Caring for Your Tyres

Car care for tyres starts with your routine maintenance. The same owner’s manual that states when fluid maintenance is due has a recommendation for tire rotations as well. It’s key to getting the full tread life out of each tire until its time to change them.
But tire manufacturers recommend replacing your tires every six years, regardless of tread depth. There’s even a ‘best before’ date molded into the sidewall. But your tires can become dangerous well before those six years are up, and before your tread is worn off, and it’s due to drying out and cracking.
UV rays affect everything, organic like your skin which results in a tan or sunburn, as well as inorganic like your tires. UV rays cause the rubber compound in your tires to ‘dry out’. They become hardened and brittle, forming cracks in the sidewalls and between the tread blocks. Once cracks reach the inner cords, you’re at risk of a blowout.
First things first. Minimize your exposure to UV light whenever possible. If you can park under cover or inside a garage, it can help extend the life of your tires. If you’re expecting to store your car long-term outdoors, invest in a professional-grade car cover to reduce the effect of UV rays on not just your tires but your paint and interior also.
But you can protect your tires from drying out or worsening by applying high-quality, long-lasting tire shine. Not only does it restore the deep black look of a brand new tire, but it slows the progression of UV damage.

Interior Care
A clean exterior is one thing, and it’s a great source of pride. But you spend all your travel time between the doors, don’t you? A messy, unkempt interior can be downright unpleasant. These tips will help you restore your interior’s comfort and cleanliness, plus keep it in good shape for top dollar when it’s time to sell.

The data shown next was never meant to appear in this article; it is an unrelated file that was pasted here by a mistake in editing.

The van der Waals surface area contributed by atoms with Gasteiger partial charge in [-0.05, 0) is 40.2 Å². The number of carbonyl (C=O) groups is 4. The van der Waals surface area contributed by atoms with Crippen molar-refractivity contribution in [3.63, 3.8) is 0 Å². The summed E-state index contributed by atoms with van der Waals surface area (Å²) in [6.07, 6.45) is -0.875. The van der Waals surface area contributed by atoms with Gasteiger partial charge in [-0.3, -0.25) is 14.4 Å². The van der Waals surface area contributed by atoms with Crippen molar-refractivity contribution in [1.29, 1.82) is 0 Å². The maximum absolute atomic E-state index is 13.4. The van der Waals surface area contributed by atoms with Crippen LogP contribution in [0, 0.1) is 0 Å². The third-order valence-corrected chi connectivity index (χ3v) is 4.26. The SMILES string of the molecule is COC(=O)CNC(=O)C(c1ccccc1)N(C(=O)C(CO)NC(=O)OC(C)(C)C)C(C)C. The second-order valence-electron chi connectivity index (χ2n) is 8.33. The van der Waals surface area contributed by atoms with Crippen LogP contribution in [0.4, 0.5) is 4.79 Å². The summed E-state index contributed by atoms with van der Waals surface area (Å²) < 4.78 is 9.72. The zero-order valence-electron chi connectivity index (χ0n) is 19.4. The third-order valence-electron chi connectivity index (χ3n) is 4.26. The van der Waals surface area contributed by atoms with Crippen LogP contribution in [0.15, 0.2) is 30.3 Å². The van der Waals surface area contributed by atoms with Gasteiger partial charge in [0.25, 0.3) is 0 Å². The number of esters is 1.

Cleaning the Upholstery
Your seats don’t need a lot of care on a regular basis – unless you’re a parent, that is. For dry messes like cheerios, muffin crumbs, or McD’s chips, a simple vacuum can whip them back into shape quickly.
When spills happen, it’s a different story. Sop up the spill with either a cloth or paper towels as soon as it’s feasible. Anything other than water will require deeper cleaning. That might mean renting an extractor or carpet cleaner, especially if it’s milk or any fat-based liquid.
If you don’t necessarily love the idea of cleaning your seats, you can make your car care easier by installing seat covers. Then when a spill or mess happens, you can remove the seat cover and toss it in the laundry instead.

Leather Cleaning and Conditioning
If you’re posh and have a leather interior, you don’t have to worry about spills so much. They wipe up easily. But you DO have to be concerned about weathering and cracking.
About once a year – maybe more if you identify yourself as ‘particular’ – apply leather conditioner to all areas of the seating surfaces. It works wonders on leather steering wheels and shift knobs also. It cleans stuck-on grime from the leather and restores moisture to the surface to prevent weathering.
Can we add: professional restauration kits for cracks and excesive wear of leather.

Floor Care
By far, the filthiest part of every vehicle’s interior is the floor. It takes the brunt of muddy boots, snowy shoes, and gravity pulls every other mess its way too. Since almost all cars have a carpeted floor that retains debris, it looks like it’s been trashed after no time at all.
Good old-fashioned vacuuming is the ticket for dirty carpets first. A narrow tip on the vacuum hose will give the best suction for effective cleaning. It might be necessary to have your carpets shampooed every six months to a year also.
It’s a great idea to protect your carpets with floor mats if you don’t have any from the factory. It simplifies your cleaning and all but eliminates heel wear on your car’s carpeted floor.

Vinyl Protection
If you’ve ever had a car with a cracked dashboard or seen one that’s split, it’s nearly always due to being exposed to the sun’s UV rays without protection. And let’s be honest, there’s not much you can do to prevent the sun from beating down on your interior vinyl when it’s parked outdoors.
It’s possible to hold off the sun’s damage for much longer, though, by treating your interior vinyl. Wipe off dust and dirt that can retain the heat from the sun. If you use a product that restores luster to vinyl and plastic, it can also help repel UV rays much like sunscreen does for your skin.